Tracing your Irish Ancestry
Many visitors to Ireland are keen to trace their Irish roots and during the course of their vacation to Ireland, they invariably aspire to meeting up with some distant relative, or visiting the old family homestead.
Tracing your Irish Ancestry is a bit like putting together a jigsaw puzzle and discovering that some of the pieces are missing. This is particularly the case if your ancestors were Catholic.
It is vital you begin your search equipped with some basic information;
1. What was the name of the last known ancestor who left Ireland and the year of his/her departure? Name of spouse and date and place of marriage? One shouldn’t be surprised if the year of departure was between 1846 & 1852. Some 1 million people left Ireland during this period as a direct result of the Potato Famine. Many departed from the Southern port of Cobh, which was known as Queenstown prior to 1922.
2. What was the name of the last family member buried in Ireland, the burial location and if possible, the date of death. This should be easier to discover if the family were Protestant. I make this distinction because it tends to be a large black hole -metaphorically speaking- regarding Catholic records beyond the year 1820.
3. Where was the last known area of residence of Irish relatives before they departed Ireland i.e. Village, Town, City, County or Province.
4. Keep in mind the following (a) if you have an obvious Irish name which has or had O or Mac attached to the surname, there is a strong likelihood that your ancestor was Catholic, irrespective of your current religious status. (b) Many Irish who migrated to America could neither read nor write and the pronunciation of their names was often misinterpreted by officials and became corrupted, for example the surname O’Kelly may have evolved into Shelley, or Corcoran into Condren, neither of which are uncommon names in Ireland so be careful not to bark up the wrong family tree.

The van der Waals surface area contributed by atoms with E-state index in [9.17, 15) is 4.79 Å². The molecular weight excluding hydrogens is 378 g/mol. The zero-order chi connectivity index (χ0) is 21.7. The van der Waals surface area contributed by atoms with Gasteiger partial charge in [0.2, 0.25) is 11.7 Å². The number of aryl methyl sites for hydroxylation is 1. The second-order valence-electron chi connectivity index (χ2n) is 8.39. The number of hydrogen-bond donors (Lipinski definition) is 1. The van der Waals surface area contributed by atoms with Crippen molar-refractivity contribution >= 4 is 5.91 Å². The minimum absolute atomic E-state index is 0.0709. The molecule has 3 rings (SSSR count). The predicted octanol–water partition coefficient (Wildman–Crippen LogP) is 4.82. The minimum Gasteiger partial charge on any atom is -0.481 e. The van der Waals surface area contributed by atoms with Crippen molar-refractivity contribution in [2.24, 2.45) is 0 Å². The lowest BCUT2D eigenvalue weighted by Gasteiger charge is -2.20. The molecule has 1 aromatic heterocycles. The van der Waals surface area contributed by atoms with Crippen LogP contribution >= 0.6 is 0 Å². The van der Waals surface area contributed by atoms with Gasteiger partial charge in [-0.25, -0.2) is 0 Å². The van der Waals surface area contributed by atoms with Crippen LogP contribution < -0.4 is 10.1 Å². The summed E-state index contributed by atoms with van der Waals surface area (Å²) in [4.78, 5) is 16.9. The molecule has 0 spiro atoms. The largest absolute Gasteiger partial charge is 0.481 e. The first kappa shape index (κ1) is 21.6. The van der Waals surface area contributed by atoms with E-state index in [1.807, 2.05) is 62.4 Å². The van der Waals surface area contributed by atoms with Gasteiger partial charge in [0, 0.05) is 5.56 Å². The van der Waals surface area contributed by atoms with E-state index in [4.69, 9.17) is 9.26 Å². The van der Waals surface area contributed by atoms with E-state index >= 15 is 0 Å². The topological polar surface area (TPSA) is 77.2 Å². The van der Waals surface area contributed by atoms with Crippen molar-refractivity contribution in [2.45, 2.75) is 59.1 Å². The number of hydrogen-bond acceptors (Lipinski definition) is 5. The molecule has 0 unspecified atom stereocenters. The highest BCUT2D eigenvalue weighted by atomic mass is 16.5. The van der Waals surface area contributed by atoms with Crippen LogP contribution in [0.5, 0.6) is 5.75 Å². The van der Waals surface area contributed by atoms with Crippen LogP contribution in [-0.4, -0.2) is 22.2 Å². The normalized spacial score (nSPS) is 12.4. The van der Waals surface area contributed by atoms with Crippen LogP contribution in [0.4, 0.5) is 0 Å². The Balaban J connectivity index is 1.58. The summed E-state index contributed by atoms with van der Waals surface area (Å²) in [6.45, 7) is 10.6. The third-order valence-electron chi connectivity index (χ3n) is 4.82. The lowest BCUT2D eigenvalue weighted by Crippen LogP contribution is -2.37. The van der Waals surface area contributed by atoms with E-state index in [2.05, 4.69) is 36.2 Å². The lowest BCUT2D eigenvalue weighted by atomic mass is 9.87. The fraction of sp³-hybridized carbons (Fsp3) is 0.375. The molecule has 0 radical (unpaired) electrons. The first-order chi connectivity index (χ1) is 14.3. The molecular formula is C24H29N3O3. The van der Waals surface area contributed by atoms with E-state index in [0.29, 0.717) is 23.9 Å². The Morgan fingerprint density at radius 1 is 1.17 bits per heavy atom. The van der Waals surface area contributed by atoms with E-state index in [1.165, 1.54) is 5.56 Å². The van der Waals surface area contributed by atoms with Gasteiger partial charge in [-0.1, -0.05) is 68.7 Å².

5. Finally, remember it is not beyond the realms of possibility that a member of your recent ancestry was adopted, so carry out as much research as possible before undertaking this kind of investigation.
When you are sure you have discovered definitive evidence relating to your family’s Irish background, further family connections can be unearthed by viewing Irish church records.
The satisfaction one feels having successfully traced an ancestor and reuniting a guest with a long lost relative is wonderful, however not all investigations are successful and attempting to achieve a positive outcome within a short period of time, may only lead to disappointment.